Pre-Congregation is my term for the Beatification and/or Canonization of saints and/or beati prior to the institution of the modern investigations performed by the Congregation for the Causes of Saints. It designates those beati who were canonized by local bishops, primates, or patriachs, often as a result of popular devotion.
In terms of this web site, it means that the dates for beatification and/or canonization are not available. If the dates were ever recorded, those records are long lost, or simply not available to me. Sorry.
The Catholic Church canonizes or beatifies only those whose lives have been marked by the exercise of heroic virtue, and only after this has been proved by common repute for sanctity and by conclusive arguments. The chief difference, however, lies in the meaning of the term canonization, the Church seeing in the saints nothing more than friends and servants of God whose holy lives have made them worthy of His special love.
For several centuries the bishops, in some places only the primates and patriarchs could grant to martyrs and confessors public ecclesiastical honour; such honour, however, was always decreed only for the local territory over which the grantors held jurisdiction. Still, it was only the Bishop of Rome‘s acceptance of the cultus that made it universal, since he alone could permit or command in the Universal Church.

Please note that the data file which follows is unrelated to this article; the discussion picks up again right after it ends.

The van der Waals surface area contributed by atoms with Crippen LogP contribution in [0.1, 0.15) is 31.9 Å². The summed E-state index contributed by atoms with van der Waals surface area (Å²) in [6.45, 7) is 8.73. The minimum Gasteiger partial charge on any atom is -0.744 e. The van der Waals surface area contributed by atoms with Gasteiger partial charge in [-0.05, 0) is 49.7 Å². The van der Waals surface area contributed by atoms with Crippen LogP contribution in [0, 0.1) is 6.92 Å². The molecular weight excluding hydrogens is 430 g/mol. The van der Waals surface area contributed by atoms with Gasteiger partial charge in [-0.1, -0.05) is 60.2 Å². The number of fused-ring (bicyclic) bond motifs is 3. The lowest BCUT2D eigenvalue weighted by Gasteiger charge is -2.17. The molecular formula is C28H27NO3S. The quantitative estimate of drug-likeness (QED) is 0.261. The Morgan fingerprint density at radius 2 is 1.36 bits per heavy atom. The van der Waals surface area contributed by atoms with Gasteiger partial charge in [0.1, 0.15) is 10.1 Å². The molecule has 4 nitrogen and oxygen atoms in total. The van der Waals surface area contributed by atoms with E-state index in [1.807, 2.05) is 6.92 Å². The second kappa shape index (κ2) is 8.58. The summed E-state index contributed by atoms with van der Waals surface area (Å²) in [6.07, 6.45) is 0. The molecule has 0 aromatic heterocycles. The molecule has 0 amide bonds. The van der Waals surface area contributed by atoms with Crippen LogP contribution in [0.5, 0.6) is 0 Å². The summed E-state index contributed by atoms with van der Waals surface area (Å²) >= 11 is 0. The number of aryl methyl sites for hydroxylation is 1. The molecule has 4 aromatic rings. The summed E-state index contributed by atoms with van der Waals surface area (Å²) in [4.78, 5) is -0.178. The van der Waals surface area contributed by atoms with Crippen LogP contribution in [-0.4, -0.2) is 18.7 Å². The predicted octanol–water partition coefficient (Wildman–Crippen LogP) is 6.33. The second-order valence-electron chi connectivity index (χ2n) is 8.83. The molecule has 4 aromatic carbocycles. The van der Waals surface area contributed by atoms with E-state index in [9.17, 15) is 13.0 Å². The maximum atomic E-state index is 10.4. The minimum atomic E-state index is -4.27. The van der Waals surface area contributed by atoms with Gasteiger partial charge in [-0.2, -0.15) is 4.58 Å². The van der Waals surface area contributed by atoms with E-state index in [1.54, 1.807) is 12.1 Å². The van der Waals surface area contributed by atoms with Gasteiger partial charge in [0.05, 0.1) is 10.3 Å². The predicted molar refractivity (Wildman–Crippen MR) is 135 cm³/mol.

Towards the close of the eleventh century the popes found it necessary to restrict episcopal authority on this point, and decreed that the virtues and miracles of persons proposed for public veneration should be examined in councils, more particularly in general councils. Pope Urban VII published, in 1634, a Bull which put an end to all discussion by reserving to the Holy See exclusively not only its immemorial right of canonization, but also that of beatification.
– Catholic Encyclopedia